President Trump's controversial ban on transgender individuals serving in the US Military, announced this week, was reportedly discussed at a meeting with evangelical Christian leaders two weeks prior, and has won the approval of other high-profile evangelicals.
David Brody of the Christian Broadcasting Network reported the news via Twitter on Wednesday, tweeting: 'NEW ON @TheBrodyFile: Faith advisors to @realDonaldTrump discussed strategy to reverse transgenders in military policy at WH two weeks ago'.
He added that evangelical leaders had also sent a signed letter to Trump this week advising him to reverse the current transgender policy. He summarised: 'The transgender announcement by @POTUS is more proof that @realDonaldTrump has become a dream come true for conservative evangelicals'.
The President tweeted on Wednesday: 'Please be advised that the United States Government will not accept or allow Transgender individuals to serve in any capacity in the U.S. Military'.
It hasn't been confirmed, but the meeting Brody referred to may have been the July 10 gathering of Christian leaders at the Eisenhower Executive Office Building at the White House, as RNS reported. It was after that meeting that a viral image of evangelical leaders laying hands on Trump in prayer was taken and shared online.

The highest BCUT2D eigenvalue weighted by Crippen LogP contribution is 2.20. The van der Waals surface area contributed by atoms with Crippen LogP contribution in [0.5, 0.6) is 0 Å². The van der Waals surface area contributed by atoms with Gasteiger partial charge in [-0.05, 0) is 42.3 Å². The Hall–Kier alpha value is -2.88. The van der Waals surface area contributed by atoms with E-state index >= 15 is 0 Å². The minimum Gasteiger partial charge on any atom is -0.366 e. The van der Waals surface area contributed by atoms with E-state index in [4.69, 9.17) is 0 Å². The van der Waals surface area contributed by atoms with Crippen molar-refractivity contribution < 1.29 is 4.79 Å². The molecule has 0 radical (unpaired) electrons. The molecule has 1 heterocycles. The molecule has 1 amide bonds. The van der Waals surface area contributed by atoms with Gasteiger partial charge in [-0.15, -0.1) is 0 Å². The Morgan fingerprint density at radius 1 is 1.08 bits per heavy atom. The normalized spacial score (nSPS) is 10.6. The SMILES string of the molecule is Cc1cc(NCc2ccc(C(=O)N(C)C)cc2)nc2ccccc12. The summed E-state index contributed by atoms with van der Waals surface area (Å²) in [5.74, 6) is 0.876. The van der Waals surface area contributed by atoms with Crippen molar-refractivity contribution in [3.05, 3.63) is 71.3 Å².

Adding to evangelical Christian support for Trump's decision, the evangelist and Trump-ally Franklin Graham also backed the decision in a post on Facebook yesterday. He shared an article from 'former transgender' Walt Heyer which made the case for Trump's decision, saying: 'the US military is a fighting force, not a gender clinic.'
Graham commented: 'Why should our military veterans suffer without the medical care they need while we pay extravagant medical costs for people who think they want to change their gender!'
Trump's decision drew a range of reactions from religious leaders, including intense criticism, as RNS reported. But established Trump-allies were clear in their endorsement of the move. These included Tony Perkins of the Family Research Council, Robert Jeffress of First Baptist Church Dallas, and founder of Focus on the Family James Dobson who called the President's decision 'heartening'.
However, The Episcopal Church's presiding bishop Michael Curry was among those who criticised Trump.
He said: 'I am compelled to oppose these actions and to affirm the moral principle of equal rights for all persons, including the LGBTQ communities. I do so as a follower of Jesus Christ, as Presiding Bishop of the Episcopal Church, and as a citizen who loves this country.'